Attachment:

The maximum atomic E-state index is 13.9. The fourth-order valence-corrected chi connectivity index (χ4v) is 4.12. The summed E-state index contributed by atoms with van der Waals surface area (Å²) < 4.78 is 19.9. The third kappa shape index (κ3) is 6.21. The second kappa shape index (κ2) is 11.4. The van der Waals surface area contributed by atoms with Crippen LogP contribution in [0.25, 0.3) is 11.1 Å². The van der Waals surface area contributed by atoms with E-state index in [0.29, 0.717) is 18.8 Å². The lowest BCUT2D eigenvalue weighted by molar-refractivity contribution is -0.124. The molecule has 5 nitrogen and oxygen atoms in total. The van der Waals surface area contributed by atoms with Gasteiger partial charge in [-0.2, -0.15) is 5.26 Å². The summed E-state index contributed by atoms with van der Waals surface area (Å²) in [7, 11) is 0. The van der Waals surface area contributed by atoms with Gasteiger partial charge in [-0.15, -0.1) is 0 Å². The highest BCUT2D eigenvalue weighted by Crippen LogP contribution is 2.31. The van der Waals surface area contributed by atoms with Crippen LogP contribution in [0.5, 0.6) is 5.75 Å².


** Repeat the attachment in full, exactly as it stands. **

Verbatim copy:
The maximum atomic E-state index is 13.9. The fourth-order valence-corrected chi connectivity index (χ4v) is 4.12. The summed E-state index contributed by atoms with van der Waals surface area (Å²) < 4.78 is 19.9. The third kappa shape index (κ3) is 6.21. The second kappa shape index (κ2) is 11.4. The van der Waals surface area contributed by atoms with Crippen LogP contribution in [0.25, 0.3) is 11.1 Å². The van der Waals surface area contributed by atoms with E-state index in [0.29, 0.717) is 18.8 Å². The lowest BCUT2D eigenvalue weighted by molar-refractivity contribution is -0.124. The molecule has 5 nitrogen and oxygen atoms in total. The van der Waals surface area contributed by atoms with Gasteiger partial charge in [-0.2, -0.15) is 5.26 Å². The summed E-state index contributed by atoms with van der Waals surface area (Å²) in [7, 11) is 0. The van der Waals surface area contributed by atoms with Gasteiger partial charge in [-0.15, -0.1) is 0 Å². The highest BCUT2D eigenvalue weighted by Crippen LogP contribution is 2.31. The van der Waals surface area contributed by atoms with Crippen LogP contribution in [0.5, 0.6) is 5.75 Å².